After each player plays five cards, each player then plays one card in position for the remainder of the hand until each player has placed all 13 cards. The great thing about OFC is that it introduces the possibility of fouling, as it's extremely easy to end up with a stronger hand in the middle than on the bottom, or have a stronger hand up top than in the middle. If you foul your hand, you automatically get swept by anyone that doesn't foul, even if you have hands that are stronger than the other player's hands.

Instead of a 2-4 scoring system, most people play OFC with 1-6 scoring, earning one point for winning two of three hands and six points for sweeping all three. As a result, making sure that you don't foul increases in importance.

3. OFC with royalties
OFC is fun enough on its own, but adding in royalties is what really juices up the game. Instead of earning one point for royalties, as is common in standard Chinese Poker, royalties increase in value as you move up the poker hand hierarchy. And since you don't get to see all your cards at once, royalties begin with a straight, because it's so much harder to make high-ranking hands. On the bottom, straights are worth two points, flushes are worth four, full houses are six, quads are 10, straight flushes are 15 and royal flushes are 25. In the middle, all of those point values double. On top, a pair of sixes is worth one point, sevens are worth two, etc., up to nine points for aces. Trip deuces are worth 10, trip threes are 11, and so on.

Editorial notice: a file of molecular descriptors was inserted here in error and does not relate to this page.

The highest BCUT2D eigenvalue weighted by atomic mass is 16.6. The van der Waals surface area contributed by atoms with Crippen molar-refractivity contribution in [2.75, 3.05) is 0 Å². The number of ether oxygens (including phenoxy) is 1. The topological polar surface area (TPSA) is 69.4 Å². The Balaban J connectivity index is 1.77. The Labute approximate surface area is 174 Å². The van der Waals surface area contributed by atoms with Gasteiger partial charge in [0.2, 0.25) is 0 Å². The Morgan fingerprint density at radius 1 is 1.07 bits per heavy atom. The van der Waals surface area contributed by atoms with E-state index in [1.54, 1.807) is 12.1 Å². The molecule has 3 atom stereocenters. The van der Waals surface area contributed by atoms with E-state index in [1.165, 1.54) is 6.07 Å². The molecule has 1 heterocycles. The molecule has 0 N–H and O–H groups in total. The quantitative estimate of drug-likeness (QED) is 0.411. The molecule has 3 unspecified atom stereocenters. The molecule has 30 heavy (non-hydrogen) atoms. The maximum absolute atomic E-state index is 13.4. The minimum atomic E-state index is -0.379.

As you can see, the swings in OFC are a lot bigger than standard Chinese Poker. Get swept by three people in standard Chinese, you'll be down 12 points. Foul your hand in OFC with royalties and you could be down 40-50 points. As a result, it's best to play OFC at 20-25 percent of the stakes you typically play for standard Chinese, at least to start.

2. OFC with Fantasyland